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              Crowding--an essential bottleneck for object recognition: a mini-review.

              Crowding, generally defined as the deleterious influence of nearby contours on visual discrimination, is ubiquitous in spatial vision. Crowding impairs the ability to recognize objects in clutter. It has been extensively studied over the last 80 years or so, and much of the renewed interest is the hope that studying crowding may lead to a better understanding of the processes involved in object recognition. Crowding also has important clinical implications for patients with macular degeneration, amblyopia and dyslexia. There is no shortage of theories for crowding-from low-level receptive field models to high-level attention. The current picture is that crowding represents an essential bottleneck for object perception, impairing object perception in peripheral, amblyopic and possibly developing vision. Crowding is neither masking nor surround suppression. We can localize crowding to the cortex, perhaps as early as V1; however, there is a growing consensus for a two-stage model of crowding in which the first stage involves the detection of simple features (perhaps in V1), and a second stage is required for the integration or interpretation of the features as an object beyond V1. There is evidence for top-down effects in crowding, but the role of attention in this process remains unclear. The strong effect of learning in shrinking the spatial extent of crowding places strong constraints on possible models for crowding and for object recognition. The goal of this review is to try to provide a broad, balanced and succinct review that organizes and summarizes the diverse and scattered studies of crowding, and also helps to explain it to the non-specialist. A full understanding of crowding may allow us to understand this bottleneck to object recognition and the rules that govern the integration of features into objects.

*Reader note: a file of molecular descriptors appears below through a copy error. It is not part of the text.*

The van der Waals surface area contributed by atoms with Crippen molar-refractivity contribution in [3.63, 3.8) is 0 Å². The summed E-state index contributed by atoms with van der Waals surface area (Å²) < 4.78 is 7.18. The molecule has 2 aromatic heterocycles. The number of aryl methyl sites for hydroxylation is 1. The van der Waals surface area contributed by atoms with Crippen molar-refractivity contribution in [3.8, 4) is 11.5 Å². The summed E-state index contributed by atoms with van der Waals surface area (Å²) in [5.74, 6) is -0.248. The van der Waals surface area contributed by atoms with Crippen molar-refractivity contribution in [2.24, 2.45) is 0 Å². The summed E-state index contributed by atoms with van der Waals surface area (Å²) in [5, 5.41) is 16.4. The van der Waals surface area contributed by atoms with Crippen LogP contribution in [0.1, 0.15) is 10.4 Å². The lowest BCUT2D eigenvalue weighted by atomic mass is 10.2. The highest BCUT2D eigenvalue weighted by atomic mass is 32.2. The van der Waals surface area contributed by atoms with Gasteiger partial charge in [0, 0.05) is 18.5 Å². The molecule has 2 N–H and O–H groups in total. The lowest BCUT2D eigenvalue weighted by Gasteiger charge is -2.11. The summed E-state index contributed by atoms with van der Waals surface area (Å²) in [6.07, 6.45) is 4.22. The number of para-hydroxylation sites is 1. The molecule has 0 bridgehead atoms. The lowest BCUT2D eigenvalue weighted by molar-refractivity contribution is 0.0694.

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                Author and article information

                Journal
                Sci Rep
                Sci Rep
                Scientific Reports
                Nature Publishing Group
                2045-2322
                28 November 2014
                2014
                : 4
                Affiliations
                [1 ]Faculty of Medicine, Goldschleger Eye Research Institute, Tel Aviv University , Israel
                [2 ]Visual Perception Laboratory, Department of Psychiatry and Psychotherapy, Charité – Universitätsmedizin Berlin , Germany
                [3 ]Department of Psychology , Humboldt-Universität zu Berlin, Germany
                [4 ]UCL Institute of Cognitive Neuroscience , London, UK
                Author notes
                [*]

                These authors contributed equally to this work.

                Article
                srep07251
                10.1038/srep07251
                4246693
                25431233
                Copyright © 2014, Macmillan Publishers Limited. All rights reserved

                This work is licensed under a Creative Commons Attribution-NonCommercial-NoDerivs 4.0 International License. The images or other third party material in this article are included in the article's Creative Commons license, unless indicated otherwise in the credit line; if the material is not included under the Creative Commons license, users will need to obtain permission from the license holder in order to reproduce the material. To view a copy of this license, visit http://creativecommons.org/licenses/by-nc-nd/4.0/